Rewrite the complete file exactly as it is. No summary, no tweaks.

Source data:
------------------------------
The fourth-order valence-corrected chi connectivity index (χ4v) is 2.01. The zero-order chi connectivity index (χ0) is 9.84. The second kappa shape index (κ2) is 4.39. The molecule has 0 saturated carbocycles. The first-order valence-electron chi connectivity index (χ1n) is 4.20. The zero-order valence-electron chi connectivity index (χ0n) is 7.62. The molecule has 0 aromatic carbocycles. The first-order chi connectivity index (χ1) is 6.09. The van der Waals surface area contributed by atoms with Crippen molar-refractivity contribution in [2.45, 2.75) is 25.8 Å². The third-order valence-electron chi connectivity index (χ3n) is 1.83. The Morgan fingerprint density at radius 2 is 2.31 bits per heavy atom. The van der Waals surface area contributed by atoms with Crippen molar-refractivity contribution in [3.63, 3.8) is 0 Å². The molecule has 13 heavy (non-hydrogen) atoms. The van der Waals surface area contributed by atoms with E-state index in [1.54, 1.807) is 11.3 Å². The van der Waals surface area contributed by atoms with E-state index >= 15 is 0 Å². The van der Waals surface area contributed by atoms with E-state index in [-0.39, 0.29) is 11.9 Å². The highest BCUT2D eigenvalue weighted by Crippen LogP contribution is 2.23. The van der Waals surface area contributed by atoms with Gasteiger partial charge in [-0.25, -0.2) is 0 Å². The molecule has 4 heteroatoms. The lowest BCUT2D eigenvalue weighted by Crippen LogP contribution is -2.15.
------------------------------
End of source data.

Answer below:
The fourth-order valence-corrected chi connectivity index (χ4v) is 2.01. The zero-order chi connectivity index (χ0) is 9.84. The second kappa shape index (κ2) is 4.39. The molecule has 0 saturated carbocycles. The first-order valence-electron chi connectivity index (χ1n) is 4.20. The zero-order valence-electron chi connectivity index (χ0n) is 7.62. The molecule has 0 aromatic carbocycles. The first-order chi connectivity index (χ1) is 6.09. The van der Waals surface area contributed by atoms with Crippen molar-refractivity contribution in [2.45, 2.75) is 25.8 Å². The third-order valence-electron chi connectivity index (χ3n) is 1.83. The Morgan fingerprint density at radius 2 is 2.31 bits per heavy atom. The van der Waals surface area contributed by atoms with Crippen molar-refractivity contribution in [3.63, 3.8) is 0 Å². The molecule has 13 heavy (non-hydrogen) atoms. The van der Waals surface area contributed by atoms with E-state index in [1.54, 1.807) is 11.3 Å². The van der Waals surface area contributed by atoms with E-state index >= 15 is 0 Å². The van der Waals surface area contributed by atoms with E-state index in [-0.39, 0.29) is 11.9 Å². The highest BCUT2D eigenvalue weighted by Crippen LogP contribution is 2.23. The van der Waals surface area contributed by atoms with Gasteiger partial charge in [-0.25, -0.2) is 0 Å². The molecule has 4 heteroatoms. The lowest BCUT2D eigenvalue weighted by Crippen LogP contribution is -2.15.